A.S. Burbank (1) Abbey Road (1) Abel Tompkins (1) abraham lincoln (2) ad booklets (1) ad card (2) ad cover (1) ad covers (12) advertising (1) Africa (1) African American (1) Alabama (1) alexandria virginia (1) Alfred Lorentz (2) Alfred Sutro (1) Allentown PA (1) Amalfi (1) american antiquarian society (2) American Book Company (1) American Bookbinders Museum (1) American literature (1) Americana (1) Andrew Hoyem (1) Andy Rooney (1) announcement card (1) announcement cards (1) announcements (1) Anthony Newnham (1) antiquarian book (1) Aoki (1) Arion Press (1) Arthur H. Chase (1) astronaut (1) auction catalogs (1) Australia (1) author (1) author promo (1) authors (2) autographs (1) automobiles (1) Baghdad (1) Baltimore (1) bank drafts (1) Barcelona (1) baseball writer (1) Beatles (2) Berlin (1) Bertha Mahoney (1) Bertha Mahony (1) bibliately (1) bibliomania (1) bibliophilately (1) bibliophiles (4) Bill Wittliff (1) billhead (6) billheads (4) Billie Burke (1) Birchall's Bookstore (1) Birmingham (1) black culture (1) blotters (1) Bob Dylan (1) Boernicke and Tafel (1) book (2) book caravan (1) Book Club of California (1) book collecting (1) book collector (1) book collectors (4) book design (1) book fairs (2) Book of Kells (1) book shop label (1) book shop labels (1) book shops (15) book signing (1) book store (2) book stores (1) bookbinder (2) bookbinder tickets (2) bookcards (1) booklets (1) bookmark (3) bookmarks (2) bookmobiles (6) Bookplate (4) bookplate design (1) bookplates (16) books (7) bookseller (18) bookseller circus books Maine (1) bookseller labels (5) bookseller labels tickets (1) bookseller reviews (1) booksellers (50) Booksellers' League of New York (1) bookshop (1) Bookshop for Boys and Girls (1) bookstore (6) bookstores (9) boston (11) bottle (1) bouquinistes (1) brattle (1) broadside (2) brochure (1) brochures (1) Brooklyn (1) Bruce Rogers (1) business cards (1) button chaser (1) Buzz Aldrin (2) calendars (1) California (1) Canada (2) cancer medical bookplate (1) catalog (1) catalogs (5) catalogues (2) Catholic books (1) Charles C. Soule (1) Charles Hoy Fort (1) charleston (1) checkers (1) Cherokee (1) chicago (2) children's literature (1) Christmas (1) chromolithograph plate (1) cigarettes (1) Civil War (3) Classic Motorbooks (1) Clayburgh (1) Clements Library (1) Cleveland (1) collectors (1) collectors' institute (2) Confederate (1) Confederate Home for Veterans (1) Connecticut (1) Cooperstown (1) Cornhill (1) Cosmic Aeroplane (1) covers (1) Croatia (1) Cuba (1) D. Lothrop (1) D. Lothrop and Co. (1) Dartmouth (1) Decatur Illinois (1) Declaration of Independence (1) Dedham Massacusetts (1) Denver (1) Detroit (1) DF Wallace (1) Dial (1) diary (1) Dickensiana (1) die-cut (1) digital ephemera (2) Doane (1) dolls (1) Donohue & Henneberry (1) Dr. Seuss (1) draughts (1) drug store (1) Dublin (1) Dubrovnik (1) Durrie and; Peck (1) dust jacket (1) dust jackets (1) Dutch (1) Dutch Booksellers Association (1) dutton (1) Ed Sullivan (1) Emil Prass (1) encino press (3) engraving (1) ephemera (3) Ernest Dawson (1) Eugene O'Neill (1) Eurkea Bazaar (1) European history (1) Evelyn Waugh (1) ex libris (2) exhibits (2) expositions (1) Falkenau (1) Felix Cunha (1) feria del libro (1) fine printing (1) Firenza (1) Firenze (1) Florence (1) flyaways (1) flyers (1) Fortean Society (1) Foyles (2) France (2) Francis Scott Key (1) Friedrich Furchheim (1) G. Wyman (1) George Doll (1) German (1) German books (1) Germany (1) GF Warfield (1) ghosts (1) Goodspeed's (2) Goodspeed's Book Shop (1) Grabhorn Press (1) graphic design (1) Greenaway House (1) Greenwich Village (1) greeting cards (1) Haines and Essick (1) Haiti (1) hand fans (1) Hans P. Kraus (1) Hartford (1) Hartford Connecticut (1) Harvard Library (1) haunted (1) headshop (1) Herbert Fahey (1) Herbert Faulkner West (1) Holmes Book Company (1) holt and rinehart (1) homeopathy (1) Horace Mann (1) Horn Book Magazine (1) Houghton Mifflin (1) Houston (4) Hudson's (1) Iceland (1) illuminated manuscripts (1) illustrations (1) illustrators (1) IMBS (1) indiana (1) instructions (1) International Exhibit 1862 (1) International Miniature Book Society (1) invoice (1) Iraq (1) isaiah thomas (2) Italy (2) J.F. Collins (1) J.J. Lankes (1) Jack Kerouac (1) Jacqueline Kennedy (1) James Hustler (1) James Walker (1) Japanese paper (1) Jean Frey (1) jerome holtzman (1) JJ Lankes (1) JK Gill Company (1) John Chapman (1) John Ford Esq. (1) John Langdon Sibley (1) John Love Bookseller England 1700s Goodspeed William Wadd (1) John Penington (1) John Rothensteiner (1) John W. Park (1) Johnny Appleseed (1) Jones' Bookstore (1) JR Osgood (1) Justin Brierly (1) Justin Brierly Denver Neal Cassady Jack Kerouac Beat Generation (1) Katherine Goddard (1) Ketterlinus (1) Kitemaug (1) Knoxville (1) label (1) language (1) law books (2) LBJ (1) Leipzig (2) Leona Rostenberg (1) letter (3) letterhead (2) letters (6) Levi K. Fuller (1) librarian (2) librarians (2) libraries (10) library (1) library accessions list (1) library catalogs (2) Little Brown (1) Lloyd Adams Noble (1) London (1) Lonesome Dove (1) Longfellow (1) Los Angeles (2) Lowman and Hanford (1) lunar landing (1) Macedonia (1) Macmillan (1) Magazine ads (2) Maine (1) Malta (1) manuscript (1) Marian Cutter (1) Mark Twain (1) martyr (1) massachusetts (1) Mayfair Bookshop (1) McGirr's (1) medical (1) Menno Hertzberger (1) menus (1) Michigan (2) Michigan history (2) miniature books (2) Minneapolis (1) Minnesota (1) motorsports (1) Mrs. Paul's Kitchens (1) Mundelein (1) Museum of Printing History (1) Muskegon County (1) Naples (1) Napoli (1) National Library Association (1) Neal Cassady (1) Nederlandse Boekverkopersbond (1) Nevada (1) New Hampshire (2) New Mexico (1) New Orleans (1) New York (7) New York Public Library (1) newsletters (2) Nice (1) Niles Michigan (1) nuns (1) Oakland (2) Oklahoma (1) Olympia Dukakis (1) Ontario (1) opera (1) Oregon (1) Ottawa (1) P. Garrett & Co. (1) pamphlets (1) Paris (1) Patriot (1) patriotic (1) Penguin Book Shop (1) Penn Letter Book (1) Pennsylvania (1) Philadelphia (5) Philip Greely Brown (1) Photographers (1) photos (1) Pilgrim Bookshop (1) Pilgrims (1) playbill (1) Plymouth (1) poets (1) Poland (1) post card (2) post cards (1) postal covers (1) postal history (1) postcards (5) Postcards Leipzig Publishers Booksellers Buchhändlerbörse (1) President Kennedy (1) President Truman (1) press photos (1) press release (1) Princeton (1) print announcements (1) printer (4) printers (6) Printing (1) printing arts (2) program (1) promotional letters (1) promotional photo (1) prospectus (1) prospectuses (2) Providence (1) publisher (6) publisher insert (1) publishers (22) publishers booksellers encyclopedias dictionaries (1) publishers Japan (1) Publishing (1) Puerto Rico (1) Ransom Center (1) Rare Bibles (1) rare books (1) Rasmussen (1) Raymer's (2) Raymond Carver (1) readability (1) reading (2) receipt (1) receipts (1) record albums (1) Reed Books (1) review copy (1) review slips (1) Rhode Island (1) Ricardo Veloso (1) Rice Institute (1) Richter (1) riverrun bookshop (1) Robert Frost (1) rodeo (1) roger beacham (1) Rose Wilder Lane (1) Roxburghe Club (2) Rudolf Flesch (1) Rumball-Petre (1) Russia (1) sales receipts (1) sales rep (1) Salt Lake City (1) Samuel Hooper Hooper (1) San Diego (1) San Francisco (7) Santa Fe (1) Saunders (1) Sausalito (1) Schomburg (1) school (1) Schulte's Book Store (5) Schumann-Heink (1) Scofield Thayer (1) Screenwriters (1) Seattle (2) ships (1) Sidney L. Smith (1) Sidney S. Rider (1) Sierra Leone (1) Sir Thomas Phillipps (1) small presses (1) Society of Lincoln's Inn (1) south carolina (1) south dakota (1) Southwest (1) Spain (2) spelling (1) Springfield Illinois (1) St. Paul (1) stamps (1) Star-Spangled Banner (1) statements (1) stationers (3) Stefan Lorant (1) Sun Iron Building (1) swap cards (1) Switzerland (1) teaching (1) Tennessee (1) Texas (4) Thanksgiving (1) Thatcher (1) The Netherlands (1) The Tides (1) The Virginian (1) Theodore Dreiser (1) Tibbals (1) tickets (2) Ticknor (2) Tiffany Thayer (1) Tokyo (1) trade card (2) trade cards (6) trading cards (1) trailers (1) Treves. Florence (1) Trinity College (1) typewriters (1) typography (1) Universalists (1) University of Delaware Library (1) University of Michigan (2) University of Texas (1) university of texas-pan american (1) university presses (1) Utah (1) valentines (1) Valletta (1) Vermont (1) W.E. Osborne (1) W.I. Whiting (1) W.M. Morrison (1) War of 1812 (1) Waring (1) Waterbury (1) Wendemuth (1) Western Americana (1) Westerns (1) Wiener Library (1) william and barbara holman collection. book arts (2) William Briggs (1) William Goddard (1) william r. holman (5) wire photos (2) Wisconsin (1) Wister (1) Witkower's (1) wittliff (3) woodcuts (1) Wooster Ohio (1) worcester (1) World War II (1) writers (1) Zagreb (1) Zahm (1)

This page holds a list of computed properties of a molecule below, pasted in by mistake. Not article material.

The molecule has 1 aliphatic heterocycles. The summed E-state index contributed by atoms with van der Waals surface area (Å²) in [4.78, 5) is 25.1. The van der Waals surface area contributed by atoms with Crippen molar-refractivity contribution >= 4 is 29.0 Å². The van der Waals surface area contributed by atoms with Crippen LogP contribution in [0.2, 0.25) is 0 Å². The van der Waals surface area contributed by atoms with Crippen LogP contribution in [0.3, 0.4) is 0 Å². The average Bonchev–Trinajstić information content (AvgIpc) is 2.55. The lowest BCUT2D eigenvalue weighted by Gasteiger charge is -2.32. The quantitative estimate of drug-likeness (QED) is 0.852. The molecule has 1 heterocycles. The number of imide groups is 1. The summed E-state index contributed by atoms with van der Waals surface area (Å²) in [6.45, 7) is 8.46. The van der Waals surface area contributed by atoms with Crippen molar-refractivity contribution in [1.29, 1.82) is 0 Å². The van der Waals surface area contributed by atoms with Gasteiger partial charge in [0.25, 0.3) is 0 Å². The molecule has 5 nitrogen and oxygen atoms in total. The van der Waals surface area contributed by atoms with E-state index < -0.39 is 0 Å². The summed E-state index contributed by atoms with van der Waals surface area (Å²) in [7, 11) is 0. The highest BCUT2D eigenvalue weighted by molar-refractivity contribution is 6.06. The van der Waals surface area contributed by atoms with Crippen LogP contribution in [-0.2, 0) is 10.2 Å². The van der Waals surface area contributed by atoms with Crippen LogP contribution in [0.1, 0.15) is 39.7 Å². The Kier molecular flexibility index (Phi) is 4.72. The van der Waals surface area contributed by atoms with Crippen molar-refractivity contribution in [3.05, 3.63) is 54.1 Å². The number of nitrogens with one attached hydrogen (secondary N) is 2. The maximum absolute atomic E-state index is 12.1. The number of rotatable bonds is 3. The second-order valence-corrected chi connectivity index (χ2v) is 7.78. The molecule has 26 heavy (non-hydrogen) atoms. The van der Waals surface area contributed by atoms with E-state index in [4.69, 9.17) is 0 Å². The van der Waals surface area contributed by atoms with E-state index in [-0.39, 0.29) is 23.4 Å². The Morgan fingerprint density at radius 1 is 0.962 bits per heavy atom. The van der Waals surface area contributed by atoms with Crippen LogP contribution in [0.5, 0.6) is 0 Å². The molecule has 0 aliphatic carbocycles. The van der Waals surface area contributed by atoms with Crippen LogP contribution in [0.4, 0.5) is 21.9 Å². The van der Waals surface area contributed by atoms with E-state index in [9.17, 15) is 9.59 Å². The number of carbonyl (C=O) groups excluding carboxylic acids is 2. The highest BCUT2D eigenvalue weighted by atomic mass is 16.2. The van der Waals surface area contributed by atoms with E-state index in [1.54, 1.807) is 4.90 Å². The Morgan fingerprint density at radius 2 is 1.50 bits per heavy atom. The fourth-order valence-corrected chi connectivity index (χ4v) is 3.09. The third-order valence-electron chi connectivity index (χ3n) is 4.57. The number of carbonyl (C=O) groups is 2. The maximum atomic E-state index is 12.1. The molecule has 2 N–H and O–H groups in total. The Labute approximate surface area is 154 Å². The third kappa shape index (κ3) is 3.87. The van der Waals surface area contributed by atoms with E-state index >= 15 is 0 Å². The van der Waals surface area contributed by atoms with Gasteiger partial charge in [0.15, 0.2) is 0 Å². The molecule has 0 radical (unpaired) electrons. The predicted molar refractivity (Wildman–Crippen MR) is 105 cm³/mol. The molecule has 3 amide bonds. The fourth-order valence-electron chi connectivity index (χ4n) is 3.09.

Creative Commons License
Bibliophemera by Chuck Whiting is licensed under a Creative Commons Attribution-Noncommercial-Share Alike 3.0 United States License.